Things are drastically different now, with the league due to expand to 30 teams by 2023, all with different ownership groups and valuations of up to $500 million. The Hunts still control FC Dallas.

MLS tried to get the Glazer family that spearheads the Buccaneers interested in buying the ill-fated Tampa Bay Mutiny in the early 2000s. The Mutiny shared Raymond James Stadium with the Bucs, but when no sale could be arranged, the team folded in 2002.

The Glazers, led by patriarch Malcolm Glazer (who died in 2014) went global instead, engineering a bid to take over English Premier League behemoth Manchester United.

At the time, English soccer was not yet accustomed to foreign ownership, and there was some initial suspicion. Even now, as is often the case in European soccer, owners shoulder part of the blame when things do not go as planned on the field.

However, United are currently second in the EPL table and contending for their first league title since 2013. In 2018, the club was ranked the most valuable soccer club in the world by Forbes

"The Glazers brought a different approach when they came in and were trailblazers for the new type of big foreign investment to a large extent," BBC journalist Peter Shuttleworth told me via telephone. "They brought a level of corporate professionalism, but they haven’t held back from spending when it was needed."

United invested a world-record $116 million to sign Paul Pogba in 2016, and the $92 million acquisition of Portugal’s Bruno Fernandes last year is seen by many as the catalyst for the most recent revival in fortunes under head coach Ole Gunnar Solskjaer.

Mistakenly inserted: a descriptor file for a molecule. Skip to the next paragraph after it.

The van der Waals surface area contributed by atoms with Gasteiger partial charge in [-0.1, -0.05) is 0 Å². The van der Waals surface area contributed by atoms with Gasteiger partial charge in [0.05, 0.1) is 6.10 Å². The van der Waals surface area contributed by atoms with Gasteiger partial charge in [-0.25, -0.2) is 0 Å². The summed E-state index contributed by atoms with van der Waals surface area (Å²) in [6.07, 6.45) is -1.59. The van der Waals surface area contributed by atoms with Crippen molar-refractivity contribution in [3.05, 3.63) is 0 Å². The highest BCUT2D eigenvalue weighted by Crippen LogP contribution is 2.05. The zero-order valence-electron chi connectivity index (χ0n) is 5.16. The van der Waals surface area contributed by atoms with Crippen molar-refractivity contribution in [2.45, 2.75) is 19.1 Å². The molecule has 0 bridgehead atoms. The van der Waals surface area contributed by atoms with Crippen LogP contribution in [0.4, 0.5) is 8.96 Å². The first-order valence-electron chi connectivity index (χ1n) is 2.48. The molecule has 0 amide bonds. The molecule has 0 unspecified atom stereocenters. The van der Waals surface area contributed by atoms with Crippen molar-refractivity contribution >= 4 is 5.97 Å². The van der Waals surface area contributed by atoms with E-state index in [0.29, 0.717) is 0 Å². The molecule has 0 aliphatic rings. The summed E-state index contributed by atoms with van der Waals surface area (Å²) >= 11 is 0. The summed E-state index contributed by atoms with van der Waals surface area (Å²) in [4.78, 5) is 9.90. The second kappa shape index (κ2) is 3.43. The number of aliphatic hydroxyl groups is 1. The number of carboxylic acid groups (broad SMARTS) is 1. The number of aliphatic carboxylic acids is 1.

Nowadays, nine of the 20 EPL teams have Americans as significant investors, with Boston Red Sox owner John Henry enjoying recent success with reigning champions Liverpool.

Meanwhile, on the domestic front, MLS continues to make major strides, in terms of both the standard of play and commercial values.

"It has been fun to watch MLS develop to the point where it is one of the most dynamic leagues in the world and can now hold itself up against the established international leagues," Clark Hunt said. "Conversely, the NFL is making strides internationally, which I have loved being part of."

Lamar Hunt’s interest in soccer was piqued when he saw European stadiums packed with screaming fans, and he envisioned something similar in the U.S. It has been a long process.

Back in 2007, when I followed David Beckham’s first season with the Galaxy, there was still significant antipathy toward soccer from many NFL fans. Over time, the relationship has morphed into a comfortable coexistence.

Soccer in America is here to stay — not as a direct competitor to the NFL but as a complementary part of the sports landscape.

Some of the millions watching American football’s biggest game on Sunday will be from the soccer community, and they’ll have plenty of round ball connections to enjoy.